Get your resolution on

New Year's Resolutions are easy to pick on. And I do like to pick on things. And I don't participate in the fad myself—not overtly, at least. But I'll leave people and their resolutions alone. What's wrong with believing, even if just for the first two weeks of the year, that you can improve something about yourself. Right? Go for it. Get your resolution on.

I don't know what the smug set's issues with resolutions are, but I'll tell you the two main reasons I don't have my own resolutions.

First, I think it front-loads too much of the enthusiasm. I picture a cartoon version of a resolution like "I'm going to run a marathon" starting with a bang, a few consecutive days of running, followed by a few days of patchy running, followed by guilt, followed by forgetting the resolution. Sustaining that initial bang is hard—better instead to plan for the long road ahead, where "I'm going to run a marathon" is followed by figuring out realistically how much of a week and when you can dedicate to running, and then intentionally starting a little low and ramping up into it once you've laid in the habit. Scott Adams talks about systems instead of goals, but I think it takes both: systems in support of goals, or goals as a reason for developing systems.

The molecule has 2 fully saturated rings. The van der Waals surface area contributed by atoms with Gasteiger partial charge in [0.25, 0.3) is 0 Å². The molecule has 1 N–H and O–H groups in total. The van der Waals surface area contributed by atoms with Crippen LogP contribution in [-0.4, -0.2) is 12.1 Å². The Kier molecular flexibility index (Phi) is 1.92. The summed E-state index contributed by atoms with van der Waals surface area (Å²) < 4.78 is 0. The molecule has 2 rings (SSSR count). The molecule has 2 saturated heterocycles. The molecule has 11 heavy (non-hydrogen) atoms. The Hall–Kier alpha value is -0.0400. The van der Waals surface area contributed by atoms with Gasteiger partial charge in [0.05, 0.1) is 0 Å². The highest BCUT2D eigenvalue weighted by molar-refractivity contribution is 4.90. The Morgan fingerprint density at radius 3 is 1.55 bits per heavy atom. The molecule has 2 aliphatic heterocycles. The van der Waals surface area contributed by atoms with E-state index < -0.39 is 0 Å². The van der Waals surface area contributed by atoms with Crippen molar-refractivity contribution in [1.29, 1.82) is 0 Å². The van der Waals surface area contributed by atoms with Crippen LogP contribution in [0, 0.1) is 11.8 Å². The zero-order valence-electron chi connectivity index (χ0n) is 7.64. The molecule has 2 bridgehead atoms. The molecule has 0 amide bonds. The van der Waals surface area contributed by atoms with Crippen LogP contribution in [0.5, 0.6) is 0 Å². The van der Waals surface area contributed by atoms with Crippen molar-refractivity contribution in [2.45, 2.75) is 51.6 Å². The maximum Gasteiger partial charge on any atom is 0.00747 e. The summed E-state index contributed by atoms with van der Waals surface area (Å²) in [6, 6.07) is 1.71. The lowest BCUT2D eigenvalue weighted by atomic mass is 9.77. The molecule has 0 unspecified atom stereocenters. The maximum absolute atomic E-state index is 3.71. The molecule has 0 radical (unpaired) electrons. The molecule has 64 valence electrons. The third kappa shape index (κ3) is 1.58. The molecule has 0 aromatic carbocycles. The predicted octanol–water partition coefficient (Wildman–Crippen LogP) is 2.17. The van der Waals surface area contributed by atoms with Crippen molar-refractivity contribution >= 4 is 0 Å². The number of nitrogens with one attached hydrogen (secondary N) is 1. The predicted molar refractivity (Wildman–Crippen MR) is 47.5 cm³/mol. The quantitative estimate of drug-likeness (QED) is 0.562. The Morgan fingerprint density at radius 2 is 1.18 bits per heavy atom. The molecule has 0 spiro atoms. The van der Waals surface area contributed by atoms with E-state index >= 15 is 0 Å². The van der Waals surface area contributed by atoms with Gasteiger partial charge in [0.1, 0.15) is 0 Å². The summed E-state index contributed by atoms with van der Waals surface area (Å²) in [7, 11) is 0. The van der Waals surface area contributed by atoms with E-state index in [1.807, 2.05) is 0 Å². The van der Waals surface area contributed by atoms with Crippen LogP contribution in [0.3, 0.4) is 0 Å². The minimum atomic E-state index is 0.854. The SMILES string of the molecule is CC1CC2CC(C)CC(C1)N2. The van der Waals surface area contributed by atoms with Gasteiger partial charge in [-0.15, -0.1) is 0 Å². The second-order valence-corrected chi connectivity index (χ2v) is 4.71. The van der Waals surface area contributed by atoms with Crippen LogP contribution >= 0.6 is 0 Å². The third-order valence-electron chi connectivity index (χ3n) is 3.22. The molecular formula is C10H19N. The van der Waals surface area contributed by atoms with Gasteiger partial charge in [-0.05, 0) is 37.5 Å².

The second problem I have with resolutions is that they are just begging to be another buffet problem. Why fix just one thing when you can fix several things at once while you're at it? Again: it starts heavy, and falls off. Again: better to start intentionally low (or few) and ramp up into it.

Instead of resolutions at the beginning, I keep a running set of curricula that I'm working on. The hardest part is keeping the set small. In my case I feel like I have to resolve to do less, not more or better. I tune the curricula every month, but the new year is a great time for throwing things out. And in addition to the curricula I keep some smaller habits in Way of Life.

So, at the outset of 2019, it looks like this:

Curricula:

  1. Chinese language: this is the one that will benefit the most from reducing in other areas. And it will probably benefit from focus and reduction itself. I'm still working on adjusting the contents of this one. Six years of studying and I still don't know how to speak the language well.
  2. Physical: Illinois Marathon in April
  3. Home: mostly learning to cook better, but also buying a house this year
  4. Communication: publish every day (hello)
  5. Projects: smaller things--some with other people (INCOSE), some with just myself (finish processing a half decade of photos)

The smaller daily habits in Way of Life have been constant for a while:

  1. Planks
  2. 10 ideas
  3. House search
  4. Writing
  5. Inbox zero
  6. Journal
  7. Plan tomorrow

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